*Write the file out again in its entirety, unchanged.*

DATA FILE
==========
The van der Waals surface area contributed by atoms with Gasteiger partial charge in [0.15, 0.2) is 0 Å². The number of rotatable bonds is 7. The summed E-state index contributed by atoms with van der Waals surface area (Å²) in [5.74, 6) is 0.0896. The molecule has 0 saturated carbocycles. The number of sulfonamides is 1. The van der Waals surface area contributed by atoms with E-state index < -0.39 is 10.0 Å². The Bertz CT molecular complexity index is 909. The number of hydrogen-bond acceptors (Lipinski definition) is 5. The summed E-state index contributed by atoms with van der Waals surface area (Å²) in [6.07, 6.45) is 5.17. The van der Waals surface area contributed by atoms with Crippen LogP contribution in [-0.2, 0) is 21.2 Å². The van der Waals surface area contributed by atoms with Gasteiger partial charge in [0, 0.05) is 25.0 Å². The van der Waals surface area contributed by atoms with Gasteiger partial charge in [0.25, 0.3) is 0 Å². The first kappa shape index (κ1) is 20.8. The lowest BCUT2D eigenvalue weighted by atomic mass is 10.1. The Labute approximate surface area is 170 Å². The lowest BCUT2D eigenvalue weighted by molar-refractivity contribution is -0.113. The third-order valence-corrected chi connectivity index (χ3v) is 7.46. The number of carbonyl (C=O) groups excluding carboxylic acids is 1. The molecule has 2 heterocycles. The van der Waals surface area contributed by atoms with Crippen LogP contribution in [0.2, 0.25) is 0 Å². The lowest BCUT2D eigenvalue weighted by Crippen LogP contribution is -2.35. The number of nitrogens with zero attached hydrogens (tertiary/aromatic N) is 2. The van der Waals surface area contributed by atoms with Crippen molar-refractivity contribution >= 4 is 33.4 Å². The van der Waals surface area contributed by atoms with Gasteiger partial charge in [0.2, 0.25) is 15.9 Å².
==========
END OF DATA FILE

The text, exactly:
The van der Waals surface area contributed by atoms with Gasteiger partial charge in [0.15, 0.2) is 0 Å². The number of rotatable bonds is 7. The summed E-state index contributed by atoms with van der Waals surface area (Å²) in [5.74, 6) is 0.0896. The molecule has 0 saturated carbocycles. The number of sulfonamides is 1. The van der Waals surface area contributed by atoms with E-state index < -0.39 is 10.0 Å². The Bertz CT molecular complexity index is 909. The number of hydrogen-bond acceptors (Lipinski definition) is 5. The summed E-state index contributed by atoms with van der Waals surface area (Å²) in [6.07, 6.45) is 5.17. The van der Waals surface area contributed by atoms with Crippen LogP contribution in [-0.2, 0) is 21.2 Å². The van der Waals surface area contributed by atoms with Gasteiger partial charge in [0, 0.05) is 25.0 Å². The van der Waals surface area contributed by atoms with Gasteiger partial charge in [0.25, 0.3) is 0 Å². The first kappa shape index (κ1) is 20.8. The lowest BCUT2D eigenvalue weighted by atomic mass is 10.1. The Labute approximate surface area is 170 Å². The lowest BCUT2D eigenvalue weighted by molar-refractivity contribution is -0.113. The third-order valence-corrected chi connectivity index (χ3v) is 7.46. The number of carbonyl (C=O) groups excluding carboxylic acids is 1. The molecule has 2 heterocycles. The van der Waals surface area contributed by atoms with Crippen LogP contribution in [0.2, 0.25) is 0 Å². The lowest BCUT2D eigenvalue weighted by Crippen LogP contribution is -2.35. The number of nitrogens with zero attached hydrogens (tertiary/aromatic N) is 2. The van der Waals surface area contributed by atoms with Crippen molar-refractivity contribution >= 4 is 33.4 Å². The van der Waals surface area contributed by atoms with Gasteiger partial charge in [0.2, 0.25) is 15.9 Å².